UNDERSTATEMENT: More Biba than Bal


UNDERSTATEMENT: More Biba than Bal

More than a decade back, when Rohit Bal, one of India’s favourite designers associated with the Khadi Village Industries Commission (KVIC)—along with a few other designers—to design khadi ready-to-wear under his signature, the line retailed at select outlets of Khadi Gramudyog Bhavans in India sold out. Those who queued up for that affordable, patriotic version of Bal, weren’t concerned about fashionized khadi. They wanted a designer name in their wardrobes and Bal made big sense. KVIC wanted to give hauteur and aspirational value to the humble khadi. That did happen but briefly. The association snapped too soon due to bureaucratic fault lines that creep into many Indian government projects.

If Bal was frustrated with that experience (he said as much to me in an interview two years back) the loss was actually of the customer trying forever to find a stylish cross between fashion and affordability. Also, because only a few benefited from Bal’s original design affinity with khadi. He loves the fabric and amongst Indian designers trying to give khadi style and substance, he is one of the best choices to create magic out of its natural shades; white, cream, almond.

Essentially known for kurtis and suits, Biba may not exactly be a mass brand but it’s certainly not premium. Keeping aside its Manish Arora line, its home brand clothing has the stamp of the mundane—printed crepe kurtis, cotton or silk three piece sets, ethnic embroidered salwar and kurta silhouettes and so on. Busy patterns mostly in screaming colours. Oh yes, the market clamours for this kind of range and who can quarrel with the relevance and space it may have in the wardrobes of the regular Indian customer. No doubt, the “regular Indian female customer” is a far more precious entity (than the much marketed fashionista) to understand the pulse of Indian fashion or the tides of retail. Yet, Rohit Bal?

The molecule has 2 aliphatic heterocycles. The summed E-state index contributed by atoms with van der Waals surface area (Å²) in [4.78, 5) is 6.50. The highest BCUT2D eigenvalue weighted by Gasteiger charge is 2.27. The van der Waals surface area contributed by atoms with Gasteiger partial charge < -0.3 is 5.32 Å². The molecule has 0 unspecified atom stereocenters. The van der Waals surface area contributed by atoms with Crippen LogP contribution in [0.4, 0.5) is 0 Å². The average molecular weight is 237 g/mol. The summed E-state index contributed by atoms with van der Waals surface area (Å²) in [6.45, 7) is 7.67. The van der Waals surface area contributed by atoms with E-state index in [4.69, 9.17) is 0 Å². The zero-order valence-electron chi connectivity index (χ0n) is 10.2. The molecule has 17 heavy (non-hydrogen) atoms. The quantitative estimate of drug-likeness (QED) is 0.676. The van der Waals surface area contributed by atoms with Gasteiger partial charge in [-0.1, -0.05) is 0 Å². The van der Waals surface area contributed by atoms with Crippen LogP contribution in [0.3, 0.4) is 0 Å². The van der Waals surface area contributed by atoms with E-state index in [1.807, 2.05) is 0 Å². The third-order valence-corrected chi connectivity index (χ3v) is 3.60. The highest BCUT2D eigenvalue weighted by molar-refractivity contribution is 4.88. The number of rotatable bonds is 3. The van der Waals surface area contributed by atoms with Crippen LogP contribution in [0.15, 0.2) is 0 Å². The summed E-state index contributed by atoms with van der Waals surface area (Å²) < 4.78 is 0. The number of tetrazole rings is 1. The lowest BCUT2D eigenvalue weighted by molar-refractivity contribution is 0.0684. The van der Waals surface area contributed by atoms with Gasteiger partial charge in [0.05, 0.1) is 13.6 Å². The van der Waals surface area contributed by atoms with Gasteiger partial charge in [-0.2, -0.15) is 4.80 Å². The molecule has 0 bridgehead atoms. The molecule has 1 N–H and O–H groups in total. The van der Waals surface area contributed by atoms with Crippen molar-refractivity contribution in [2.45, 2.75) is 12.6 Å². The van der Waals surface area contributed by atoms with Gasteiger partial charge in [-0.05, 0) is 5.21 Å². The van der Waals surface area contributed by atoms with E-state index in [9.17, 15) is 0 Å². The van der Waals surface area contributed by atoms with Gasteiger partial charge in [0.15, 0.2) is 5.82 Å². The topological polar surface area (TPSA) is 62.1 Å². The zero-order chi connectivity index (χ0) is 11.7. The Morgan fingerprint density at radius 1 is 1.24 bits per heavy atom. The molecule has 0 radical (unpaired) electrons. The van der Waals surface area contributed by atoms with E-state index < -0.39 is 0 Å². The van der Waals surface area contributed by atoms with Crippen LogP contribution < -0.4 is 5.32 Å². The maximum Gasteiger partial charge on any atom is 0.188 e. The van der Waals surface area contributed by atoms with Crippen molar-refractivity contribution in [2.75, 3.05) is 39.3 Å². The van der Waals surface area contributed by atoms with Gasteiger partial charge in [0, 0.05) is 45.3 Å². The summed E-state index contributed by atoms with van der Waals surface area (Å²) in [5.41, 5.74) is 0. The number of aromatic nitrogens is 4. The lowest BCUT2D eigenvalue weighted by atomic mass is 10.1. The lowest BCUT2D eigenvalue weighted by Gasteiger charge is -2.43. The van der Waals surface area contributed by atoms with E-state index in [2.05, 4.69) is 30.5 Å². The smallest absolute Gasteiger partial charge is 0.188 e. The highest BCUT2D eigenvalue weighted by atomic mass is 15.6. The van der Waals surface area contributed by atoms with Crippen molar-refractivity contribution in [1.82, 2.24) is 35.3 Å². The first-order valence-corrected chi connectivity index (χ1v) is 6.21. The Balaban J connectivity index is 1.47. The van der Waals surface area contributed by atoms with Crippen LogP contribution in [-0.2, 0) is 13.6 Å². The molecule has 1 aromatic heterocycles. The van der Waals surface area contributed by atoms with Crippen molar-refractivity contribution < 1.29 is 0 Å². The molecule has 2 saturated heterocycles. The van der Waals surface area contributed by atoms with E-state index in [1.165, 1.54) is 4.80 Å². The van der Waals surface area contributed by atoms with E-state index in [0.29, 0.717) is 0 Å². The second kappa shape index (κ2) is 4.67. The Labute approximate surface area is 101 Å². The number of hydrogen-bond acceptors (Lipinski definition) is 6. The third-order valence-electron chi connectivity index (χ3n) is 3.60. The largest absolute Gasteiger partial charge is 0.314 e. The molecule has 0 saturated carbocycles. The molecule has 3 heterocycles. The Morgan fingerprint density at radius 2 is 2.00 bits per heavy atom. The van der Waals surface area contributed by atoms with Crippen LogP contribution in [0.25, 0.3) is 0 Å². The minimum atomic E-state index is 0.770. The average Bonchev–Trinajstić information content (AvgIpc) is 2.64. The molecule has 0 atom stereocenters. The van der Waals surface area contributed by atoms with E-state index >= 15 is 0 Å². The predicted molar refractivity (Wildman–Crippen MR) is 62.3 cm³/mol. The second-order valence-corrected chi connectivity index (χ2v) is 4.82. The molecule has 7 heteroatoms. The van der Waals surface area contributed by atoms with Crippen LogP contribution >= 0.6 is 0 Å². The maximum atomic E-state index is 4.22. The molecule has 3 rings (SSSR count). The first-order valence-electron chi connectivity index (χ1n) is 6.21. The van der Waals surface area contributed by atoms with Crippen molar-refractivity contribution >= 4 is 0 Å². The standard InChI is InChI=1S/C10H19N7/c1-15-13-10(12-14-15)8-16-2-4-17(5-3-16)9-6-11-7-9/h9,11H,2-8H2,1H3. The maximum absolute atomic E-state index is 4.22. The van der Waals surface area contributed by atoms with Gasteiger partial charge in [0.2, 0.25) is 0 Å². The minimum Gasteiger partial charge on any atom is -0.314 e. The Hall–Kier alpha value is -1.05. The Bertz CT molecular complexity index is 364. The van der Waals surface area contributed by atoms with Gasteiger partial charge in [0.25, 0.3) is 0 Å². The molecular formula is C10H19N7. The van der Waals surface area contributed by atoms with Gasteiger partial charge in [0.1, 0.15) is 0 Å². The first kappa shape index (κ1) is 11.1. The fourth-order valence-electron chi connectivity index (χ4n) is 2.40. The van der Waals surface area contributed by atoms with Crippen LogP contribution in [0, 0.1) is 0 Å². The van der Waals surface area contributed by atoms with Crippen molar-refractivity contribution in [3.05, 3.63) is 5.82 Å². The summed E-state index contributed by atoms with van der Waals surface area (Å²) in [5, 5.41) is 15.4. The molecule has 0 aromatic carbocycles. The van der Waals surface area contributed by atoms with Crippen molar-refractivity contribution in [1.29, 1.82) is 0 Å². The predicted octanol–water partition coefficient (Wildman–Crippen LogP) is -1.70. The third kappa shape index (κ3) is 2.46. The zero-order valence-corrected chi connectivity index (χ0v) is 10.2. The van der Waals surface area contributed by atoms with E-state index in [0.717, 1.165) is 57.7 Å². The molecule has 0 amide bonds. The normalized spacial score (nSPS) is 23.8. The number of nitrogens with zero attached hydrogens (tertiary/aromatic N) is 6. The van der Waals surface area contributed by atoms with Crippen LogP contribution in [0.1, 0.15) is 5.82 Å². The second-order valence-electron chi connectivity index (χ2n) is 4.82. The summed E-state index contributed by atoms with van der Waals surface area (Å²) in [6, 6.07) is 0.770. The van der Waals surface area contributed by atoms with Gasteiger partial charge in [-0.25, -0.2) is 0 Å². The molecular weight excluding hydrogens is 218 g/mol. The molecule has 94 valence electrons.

Pushing aside my jholawala prejudice that Fabindia or Goodearth are better fits for the Rohit Bal brand (he also makes select pret garments for Wills Lifestyle) I went to see his collection at the Biba store in Delhi’s DLF Promenade Mall. Agreeably it’s a smart move with clothes priced from 8950 to 22,000 or so. Not cheap, but far from the steep Rohit Bal price tags. In some ways, this collaboration makes even more sense than the one with Manish Arora because Bal is closer to the silhouette needs of the Indian female buyer. But while some colours in the range are purely Bal (the deep blue and muted maroon especially), many seem like a compromise with Biba’s ongoing favourites (see the fuschia ones). The anarkalis have Bal’s familiar presence in the their flow and fall but some have large gota borders and an overall muchness that disturbs the designer’s signature. Presumably, they will find eager customers.

Unlike the images you see here (obviously styled in a studio with a blend of vintage style worn with European hair and sent by the PR), when you view the garments in the store, Bal gets drowned in Biba’s clutter and noise. That’s a pity. Especially for customers because while they are buying Bal, it is too accented by Biba. Bal the brand and the designer may likely remain unaffected as his fashion market is cut out. Yet even for his sake, those wonderful lotuses he creates on clothes and the fabrics he uses need better and prominent visual display as well as a certain distinction in design and colour palette. Else, when you go through the hangers, the Rohit Bal signature starts playing hide and seek.